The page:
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FF by Jonathan Hickman, Vol. 1 (FF #1)

3.86 of 5 stars 3.86  ·  rating details  ·  1,016 ratings  ·  68 reviews
Before his death, the Human Torch made his wishes known: If anyone were to replace him in the Fantastic Four, it should be his best super-hero buddy, Spider-Man. but even with the addition of Spidey to their ranks,Mr. Fantastic, The Invisible Woman and the thing are now so much more than four. Welcome to the FF - the Future Foundation! Marvel's First Family has moved beyon ...more
Paperback, 136 pages
Published March 14th 2012 by Marvel (first published September 7th 2011)
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Our FOURTH week of Shallow Buddy reads is a nod to Marvel's oldest family, The Fantastic Four!


Sadly, Johnny Storm is dead. So, FF now stands for Future Foundation.
Because Fantastic Three just doesn't have the same ring to it, you know?


Each member of the family is dealing with it in their own way.
But everyone has been hit hard by his death, including his best friend, Spidey.


Ironically, Johnny has left a last will and testament (of sorts) that names Peter as his successor, should anything happen t
Dan Schwent
In the wake of the Human Torch's death, the remainder of the Fantastic Four, plus Spider-Man and some others, form the Future Foundation. Their first goals: restore Doctor Doom's mind and defeat the Council of Reeds...

Here we are again, Jonathan Hickman throwing around some big ideas and whetting my appetite. As I said before, I love the idea of the Council of Reeds. In this volume, the FF join forces with The Wizard, The Mad Thinker, Diablo, and others to try to outwit the Reeds and their plan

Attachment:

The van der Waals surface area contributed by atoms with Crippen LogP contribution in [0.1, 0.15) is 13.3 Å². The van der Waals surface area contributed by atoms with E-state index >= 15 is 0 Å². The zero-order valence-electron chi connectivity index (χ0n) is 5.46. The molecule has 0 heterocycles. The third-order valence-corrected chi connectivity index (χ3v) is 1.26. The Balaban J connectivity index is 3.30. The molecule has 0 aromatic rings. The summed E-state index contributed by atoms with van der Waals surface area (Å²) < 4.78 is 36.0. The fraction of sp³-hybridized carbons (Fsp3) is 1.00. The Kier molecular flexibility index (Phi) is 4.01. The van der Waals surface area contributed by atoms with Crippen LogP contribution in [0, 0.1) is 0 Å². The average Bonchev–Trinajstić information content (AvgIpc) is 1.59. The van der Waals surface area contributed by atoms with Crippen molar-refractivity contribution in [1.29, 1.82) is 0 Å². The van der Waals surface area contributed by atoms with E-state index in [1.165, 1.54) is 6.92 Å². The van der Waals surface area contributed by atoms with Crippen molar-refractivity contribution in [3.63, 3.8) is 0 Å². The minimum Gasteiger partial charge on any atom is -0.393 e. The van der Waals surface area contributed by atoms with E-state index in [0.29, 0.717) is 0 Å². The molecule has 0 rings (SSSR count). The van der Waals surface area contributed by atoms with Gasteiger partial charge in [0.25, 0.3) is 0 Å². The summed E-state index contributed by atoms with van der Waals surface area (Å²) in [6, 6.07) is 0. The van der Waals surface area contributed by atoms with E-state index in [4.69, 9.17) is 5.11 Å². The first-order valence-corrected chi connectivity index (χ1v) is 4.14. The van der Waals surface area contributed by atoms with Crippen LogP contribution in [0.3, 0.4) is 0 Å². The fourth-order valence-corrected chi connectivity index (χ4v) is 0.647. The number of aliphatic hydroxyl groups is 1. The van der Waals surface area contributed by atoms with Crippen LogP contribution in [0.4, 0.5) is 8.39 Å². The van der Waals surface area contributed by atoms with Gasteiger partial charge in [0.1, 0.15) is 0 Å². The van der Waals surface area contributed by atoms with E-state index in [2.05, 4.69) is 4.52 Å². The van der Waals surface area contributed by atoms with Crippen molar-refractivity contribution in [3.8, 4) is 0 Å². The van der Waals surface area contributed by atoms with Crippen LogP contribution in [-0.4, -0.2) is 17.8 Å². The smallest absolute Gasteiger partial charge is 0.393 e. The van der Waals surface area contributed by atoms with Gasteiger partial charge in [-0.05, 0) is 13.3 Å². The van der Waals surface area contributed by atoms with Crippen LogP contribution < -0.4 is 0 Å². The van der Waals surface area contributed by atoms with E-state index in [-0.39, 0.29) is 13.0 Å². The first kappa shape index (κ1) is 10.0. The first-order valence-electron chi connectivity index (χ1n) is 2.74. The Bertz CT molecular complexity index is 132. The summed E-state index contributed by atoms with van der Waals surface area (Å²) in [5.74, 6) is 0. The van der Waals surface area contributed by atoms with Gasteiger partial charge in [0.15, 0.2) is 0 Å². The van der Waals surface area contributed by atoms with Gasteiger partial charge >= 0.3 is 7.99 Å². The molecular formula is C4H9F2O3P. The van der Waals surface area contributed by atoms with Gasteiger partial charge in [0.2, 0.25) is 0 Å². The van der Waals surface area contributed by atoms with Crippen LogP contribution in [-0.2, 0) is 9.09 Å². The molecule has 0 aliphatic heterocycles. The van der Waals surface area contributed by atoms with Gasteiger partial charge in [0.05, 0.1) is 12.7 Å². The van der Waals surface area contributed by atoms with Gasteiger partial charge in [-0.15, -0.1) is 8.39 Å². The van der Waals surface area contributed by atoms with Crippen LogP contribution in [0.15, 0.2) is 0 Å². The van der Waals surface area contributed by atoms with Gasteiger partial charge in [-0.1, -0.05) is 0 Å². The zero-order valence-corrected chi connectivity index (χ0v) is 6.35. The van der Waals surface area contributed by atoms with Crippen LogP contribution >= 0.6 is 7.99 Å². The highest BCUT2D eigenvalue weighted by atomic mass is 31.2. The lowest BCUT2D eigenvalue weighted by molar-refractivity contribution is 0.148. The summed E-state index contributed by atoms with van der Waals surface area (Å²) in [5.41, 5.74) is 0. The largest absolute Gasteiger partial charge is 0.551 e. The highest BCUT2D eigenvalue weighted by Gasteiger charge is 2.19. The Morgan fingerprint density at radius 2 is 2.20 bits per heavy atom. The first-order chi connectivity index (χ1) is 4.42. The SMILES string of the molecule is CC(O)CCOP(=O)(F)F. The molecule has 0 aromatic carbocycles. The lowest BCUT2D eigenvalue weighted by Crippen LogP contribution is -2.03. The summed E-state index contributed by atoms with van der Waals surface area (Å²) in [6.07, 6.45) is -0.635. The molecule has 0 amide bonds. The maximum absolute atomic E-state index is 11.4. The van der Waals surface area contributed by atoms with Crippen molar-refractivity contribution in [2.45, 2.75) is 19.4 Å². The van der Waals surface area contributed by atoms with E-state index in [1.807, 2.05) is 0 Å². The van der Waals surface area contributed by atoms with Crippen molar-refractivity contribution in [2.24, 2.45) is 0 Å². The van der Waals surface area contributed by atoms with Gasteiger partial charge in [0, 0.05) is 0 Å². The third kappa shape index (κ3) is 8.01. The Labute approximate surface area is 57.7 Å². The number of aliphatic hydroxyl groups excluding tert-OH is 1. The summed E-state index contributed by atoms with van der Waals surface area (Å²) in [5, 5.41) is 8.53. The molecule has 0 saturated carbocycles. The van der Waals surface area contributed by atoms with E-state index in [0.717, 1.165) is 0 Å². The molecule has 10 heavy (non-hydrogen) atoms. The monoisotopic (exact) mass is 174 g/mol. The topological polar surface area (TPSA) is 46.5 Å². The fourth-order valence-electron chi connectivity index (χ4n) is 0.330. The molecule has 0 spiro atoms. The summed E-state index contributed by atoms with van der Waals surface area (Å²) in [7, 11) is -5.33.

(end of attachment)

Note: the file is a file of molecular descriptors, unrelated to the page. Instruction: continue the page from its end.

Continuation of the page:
Somehow even though there's quite a number of big changes being played out in this book, it feels positively threadbare and languid compared to the previous Hickman volumes.

Hickman pulls a little dramatic bait-and-switch on us, and while I'm still a bit miffed he resorted to a cheap writers' trick, the underlying storyline (alterna-Reeds run amok) is generally interesting.

The story doesn't go as far as fast as previous Hickman FF's, so frankly I'm disappointed and hoping it's an aberration.

OK no
Zack! Empire
I’ve read most of the Kirby/Lee run of the Fantastic Four, and I recall two issues of it from the mid 90’s. (One where Reed fights his evil doppelganger, and the other one had Reed stuck in prehistoric times and Namor might have been in there too.) Well it would seem that between those issues and this one I missed quite a lot. Though I can’t say I’m really surprised at this. Comics tend to move along very fast and what might be the status quo today might not even be something that holds any wat ...more
Sam Quixote
I’m not the biggest Fantastic Four fan, in fact I’ve never read a book of theirs but they have been in numerous Marvel “event” books I’ve read and I used to watch the 90s cartoon and of course the lacklustre movies, so I feel I have a fairly good idea of who they are. But this book shows the Fantastic Four are no more – Johnny Storm/Human Torch is dead! And there are all manner of oddballs that fill the Baxter building: a robotic dragon with the personality of Frasier, some bug-eye alien kids, R ...more
It is really just so cool to see all of Hickman's setup paying off. I mentioned this in my review of Fantastic Four Vol. 4, but it's still just so satisfying, particularly coupled with the fact that Hickman continues to lay groundwork for future storylines as he pays off his older ones. If this is the kind of stuff we can expect from him, I really can't wait for Secret Wars.

In this volume, pretty much every one-off story Hickman told in the first 4 volumes of his Fantastic Four run is coming to
William Thomas